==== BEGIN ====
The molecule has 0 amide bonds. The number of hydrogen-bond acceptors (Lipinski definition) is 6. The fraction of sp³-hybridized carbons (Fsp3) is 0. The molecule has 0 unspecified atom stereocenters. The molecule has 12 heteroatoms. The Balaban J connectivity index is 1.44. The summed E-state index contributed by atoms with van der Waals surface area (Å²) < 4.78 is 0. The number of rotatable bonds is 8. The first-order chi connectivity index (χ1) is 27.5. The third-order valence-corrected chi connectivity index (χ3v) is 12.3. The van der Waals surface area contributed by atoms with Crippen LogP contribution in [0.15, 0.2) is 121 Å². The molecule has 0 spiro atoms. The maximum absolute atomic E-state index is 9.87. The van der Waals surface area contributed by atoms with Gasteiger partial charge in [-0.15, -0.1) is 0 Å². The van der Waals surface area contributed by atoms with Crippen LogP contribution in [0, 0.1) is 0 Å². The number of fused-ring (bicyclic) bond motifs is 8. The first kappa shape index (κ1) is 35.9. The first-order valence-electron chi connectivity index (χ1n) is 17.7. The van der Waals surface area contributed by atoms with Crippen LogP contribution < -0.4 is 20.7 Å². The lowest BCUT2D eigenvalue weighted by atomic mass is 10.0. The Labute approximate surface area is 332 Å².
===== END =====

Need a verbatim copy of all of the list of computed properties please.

The molecule has 0 amide bonds. The number of hydrogen-bond acceptors (Lipinski definition) is 6. The fraction of sp³-hybridized carbons (Fsp3) is 0. The molecule has 0 unspecified atom stereocenters. The molecule has 12 heteroatoms. The Balaban J connectivity index is 1.44. The summed E-state index contributed by atoms with van der Waals surface area (Å²) < 4.78 is 0. The number of rotatable bonds is 8. The first-order chi connectivity index (χ1) is 27.5. The third-order valence-corrected chi connectivity index (χ3v) is 12.3. The van der Waals surface area contributed by atoms with Crippen LogP contribution in [0.15, 0.2) is 121 Å². The molecule has 0 spiro atoms. The maximum absolute atomic E-state index is 9.87. The van der Waals surface area contributed by atoms with Gasteiger partial charge in [-0.15, -0.1) is 0 Å². The van der Waals surface area contributed by atoms with Crippen LogP contribution in [0, 0.1) is 0 Å². The number of fused-ring (bicyclic) bond motifs is 8. The first kappa shape index (κ1) is 35.9. The first-order valence-electron chi connectivity index (χ1n) is 17.7. The van der Waals surface area contributed by atoms with Crippen LogP contribution < -0.4 is 20.7 Å². The lowest BCUT2D eigenvalue weighted by atomic mass is 10.0. The Labute approximate surface area is 332 Å².